Rosé redux

It was dicey there for a while, but proper pink has finally prevailed over pink plonk. Sales of rosé are up as much as 45 percent in the U.S. this year. Bracingly dry and thrillingly complex wines, in subtle shades of pink, salmon, and copper, have been made for generations in France, and Spain and South Africa are producing very good (and often very well-priced) rosés. It is especially good news for Texas, where pink is perfect for just about everything we do and eat in summertime.

Rosé versions of many famous champagnes are often even more prized than their pale counterparts, as the extra skin contact with the pinot noir and the pinot meunier, two red-wine grapes that are included in most Champagnes, yeilds more body and intensity. Chandon’s California sparkling rosé gets its color and added body differently, however. It’s classically made from the two red grapes above plus chardonnay, but its intense color comes from the addition of still pinot noir just before bottling. The bubbles are fine and persistent, the flavors hint of berry and watermelon, and there’s a nice yeastiness on the nose.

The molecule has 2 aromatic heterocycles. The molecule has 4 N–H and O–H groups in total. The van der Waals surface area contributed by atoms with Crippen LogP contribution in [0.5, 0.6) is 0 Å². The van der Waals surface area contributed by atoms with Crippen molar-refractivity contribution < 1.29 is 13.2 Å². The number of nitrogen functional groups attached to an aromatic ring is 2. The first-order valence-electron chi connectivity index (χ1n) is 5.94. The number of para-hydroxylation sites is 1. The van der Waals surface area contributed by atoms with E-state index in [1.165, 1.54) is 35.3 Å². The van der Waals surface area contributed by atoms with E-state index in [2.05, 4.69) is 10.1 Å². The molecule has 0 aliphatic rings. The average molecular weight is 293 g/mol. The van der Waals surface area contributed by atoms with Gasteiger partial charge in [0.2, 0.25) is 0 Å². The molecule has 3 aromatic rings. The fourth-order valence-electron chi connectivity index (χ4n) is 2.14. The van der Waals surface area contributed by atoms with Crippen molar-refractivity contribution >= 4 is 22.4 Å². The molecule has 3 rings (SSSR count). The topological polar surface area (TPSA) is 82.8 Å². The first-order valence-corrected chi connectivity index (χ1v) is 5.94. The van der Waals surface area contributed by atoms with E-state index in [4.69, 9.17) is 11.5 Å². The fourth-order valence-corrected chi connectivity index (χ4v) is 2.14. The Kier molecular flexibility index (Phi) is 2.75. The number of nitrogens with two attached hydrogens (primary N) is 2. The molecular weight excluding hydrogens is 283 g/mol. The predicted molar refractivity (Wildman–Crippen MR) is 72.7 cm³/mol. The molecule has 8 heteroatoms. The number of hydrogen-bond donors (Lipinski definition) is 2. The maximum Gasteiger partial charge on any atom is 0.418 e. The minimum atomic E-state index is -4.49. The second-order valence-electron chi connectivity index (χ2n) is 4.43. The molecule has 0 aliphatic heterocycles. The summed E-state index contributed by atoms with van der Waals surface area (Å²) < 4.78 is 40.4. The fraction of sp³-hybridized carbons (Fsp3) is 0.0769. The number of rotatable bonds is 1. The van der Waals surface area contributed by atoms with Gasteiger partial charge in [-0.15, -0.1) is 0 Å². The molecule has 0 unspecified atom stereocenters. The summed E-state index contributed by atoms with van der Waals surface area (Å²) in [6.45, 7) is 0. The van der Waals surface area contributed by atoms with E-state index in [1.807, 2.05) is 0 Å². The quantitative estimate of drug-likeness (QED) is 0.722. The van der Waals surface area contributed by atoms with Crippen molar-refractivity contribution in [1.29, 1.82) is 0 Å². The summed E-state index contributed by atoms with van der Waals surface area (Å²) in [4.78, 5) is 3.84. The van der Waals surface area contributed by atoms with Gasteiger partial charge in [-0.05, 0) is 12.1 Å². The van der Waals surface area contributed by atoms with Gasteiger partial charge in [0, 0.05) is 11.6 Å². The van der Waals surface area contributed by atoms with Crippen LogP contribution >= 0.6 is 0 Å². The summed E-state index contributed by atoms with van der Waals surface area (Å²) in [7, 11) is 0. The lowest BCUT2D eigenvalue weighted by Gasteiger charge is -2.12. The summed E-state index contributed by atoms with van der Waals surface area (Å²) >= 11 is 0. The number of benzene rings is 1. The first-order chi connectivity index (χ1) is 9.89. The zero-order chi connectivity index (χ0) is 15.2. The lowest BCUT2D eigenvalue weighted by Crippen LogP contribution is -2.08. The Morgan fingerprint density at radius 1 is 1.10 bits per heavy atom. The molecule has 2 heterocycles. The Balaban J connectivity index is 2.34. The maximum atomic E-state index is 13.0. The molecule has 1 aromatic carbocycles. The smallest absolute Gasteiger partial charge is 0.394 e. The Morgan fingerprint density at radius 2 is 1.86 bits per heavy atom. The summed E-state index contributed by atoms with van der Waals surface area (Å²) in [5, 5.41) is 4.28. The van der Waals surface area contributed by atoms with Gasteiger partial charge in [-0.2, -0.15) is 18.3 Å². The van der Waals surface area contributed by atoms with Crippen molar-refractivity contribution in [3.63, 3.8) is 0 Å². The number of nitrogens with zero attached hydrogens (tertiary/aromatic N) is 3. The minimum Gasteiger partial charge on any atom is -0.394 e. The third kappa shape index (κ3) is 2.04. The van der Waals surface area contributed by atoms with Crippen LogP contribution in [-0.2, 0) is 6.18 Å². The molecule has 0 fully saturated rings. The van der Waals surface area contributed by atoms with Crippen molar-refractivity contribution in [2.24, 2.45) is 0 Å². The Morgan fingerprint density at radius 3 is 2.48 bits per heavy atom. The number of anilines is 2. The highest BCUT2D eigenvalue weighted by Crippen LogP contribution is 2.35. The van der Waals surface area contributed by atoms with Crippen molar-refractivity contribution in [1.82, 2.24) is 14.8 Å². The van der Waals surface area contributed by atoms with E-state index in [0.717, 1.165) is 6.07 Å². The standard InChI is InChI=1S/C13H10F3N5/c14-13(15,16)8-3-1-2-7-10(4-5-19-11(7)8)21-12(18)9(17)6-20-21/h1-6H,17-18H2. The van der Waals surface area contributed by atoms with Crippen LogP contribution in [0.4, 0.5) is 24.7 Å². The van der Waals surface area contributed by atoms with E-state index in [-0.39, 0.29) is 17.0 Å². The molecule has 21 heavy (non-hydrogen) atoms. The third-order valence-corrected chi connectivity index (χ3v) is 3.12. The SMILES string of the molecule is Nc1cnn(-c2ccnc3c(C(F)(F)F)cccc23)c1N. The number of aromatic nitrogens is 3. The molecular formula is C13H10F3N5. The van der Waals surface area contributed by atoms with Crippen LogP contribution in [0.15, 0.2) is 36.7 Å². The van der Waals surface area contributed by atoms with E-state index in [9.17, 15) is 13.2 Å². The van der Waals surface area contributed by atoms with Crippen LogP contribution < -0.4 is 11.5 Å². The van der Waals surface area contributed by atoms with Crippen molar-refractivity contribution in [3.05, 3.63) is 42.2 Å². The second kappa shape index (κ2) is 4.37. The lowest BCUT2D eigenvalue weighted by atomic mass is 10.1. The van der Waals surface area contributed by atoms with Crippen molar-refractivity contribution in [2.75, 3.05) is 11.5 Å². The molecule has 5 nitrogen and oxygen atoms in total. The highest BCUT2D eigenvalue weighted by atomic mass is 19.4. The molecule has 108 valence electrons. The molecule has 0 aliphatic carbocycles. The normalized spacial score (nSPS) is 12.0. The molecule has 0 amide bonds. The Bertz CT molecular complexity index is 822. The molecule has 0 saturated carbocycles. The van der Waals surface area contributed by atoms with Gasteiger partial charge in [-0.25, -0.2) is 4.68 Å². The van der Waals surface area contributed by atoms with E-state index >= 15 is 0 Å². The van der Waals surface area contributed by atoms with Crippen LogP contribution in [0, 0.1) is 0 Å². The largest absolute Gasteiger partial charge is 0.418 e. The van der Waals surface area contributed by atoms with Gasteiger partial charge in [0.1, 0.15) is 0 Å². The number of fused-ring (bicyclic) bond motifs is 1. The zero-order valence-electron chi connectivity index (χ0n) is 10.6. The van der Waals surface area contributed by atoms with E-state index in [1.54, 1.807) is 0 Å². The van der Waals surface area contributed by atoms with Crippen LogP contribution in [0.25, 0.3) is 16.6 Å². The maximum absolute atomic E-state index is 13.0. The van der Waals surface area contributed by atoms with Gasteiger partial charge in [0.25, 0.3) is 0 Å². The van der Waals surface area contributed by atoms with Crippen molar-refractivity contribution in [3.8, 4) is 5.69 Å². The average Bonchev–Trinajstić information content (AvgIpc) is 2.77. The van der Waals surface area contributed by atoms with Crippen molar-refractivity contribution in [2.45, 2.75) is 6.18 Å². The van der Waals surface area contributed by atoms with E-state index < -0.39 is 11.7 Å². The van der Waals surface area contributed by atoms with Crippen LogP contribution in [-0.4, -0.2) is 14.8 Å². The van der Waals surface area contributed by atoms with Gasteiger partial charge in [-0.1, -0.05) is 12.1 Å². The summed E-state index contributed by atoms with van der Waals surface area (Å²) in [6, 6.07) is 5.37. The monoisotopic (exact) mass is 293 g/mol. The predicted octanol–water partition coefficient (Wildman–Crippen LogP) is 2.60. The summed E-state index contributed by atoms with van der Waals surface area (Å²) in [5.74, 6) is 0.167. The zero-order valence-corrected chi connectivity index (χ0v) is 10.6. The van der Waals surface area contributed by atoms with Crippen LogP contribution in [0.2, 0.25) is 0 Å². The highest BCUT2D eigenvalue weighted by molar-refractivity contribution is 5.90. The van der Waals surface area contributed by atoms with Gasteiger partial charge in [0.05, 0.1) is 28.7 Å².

The 2005 La Vielle Ferme Côtes du Ventoux Rosé’s a wine you could spend an entire afternoon with. The color is a pretty deep salmon, the nose is dry, almost powdery, and flavors tend toward crisp red apple.

The ’06 Perrin Reserve Côtes du Rhone is more of a straight-on pink, and (perhaps due to its youth) tasted more strikingly of pie cherry and raspberry, with a full-bodied oomph that made it a favorite. The cork-sealed 2006 Les Domaniers de Puits Mouret took the opposite tack: It’s a gorgeous light salmon color; and is tart, taut, brilliant and just slightly spicy with a touch of white peach. It’s also $18.

Spain is now producing many of the category’s best values. We tasted two, the 2006 Marques de Cáceres and the ’06 Cruz de Piedra Calatayud Garnacha (grenache), finding both meatier and more mature than their French counterparts. The Marques truly was a seductive wine with a little smoke veiling strawberry and raspberry flavors. The Cruz was deep in different ways, showing a little rose petal along with its full-bodied, stewed rhubarb and plum qualities.

From South Africa came the 2006 Mulderbosch Stellenbosch Rosé of Cabernet which was softer than any of the above but also scored with a “wet rocks” minerality and hints of tangerine and peaches.

The 2006 Texas Rosé of Syrah-Grenache from McPherson in Lubbock. It hit us over the head with strawberry soda, cotton candy … You could even put this baby up against dogs and burgers and be very happy.


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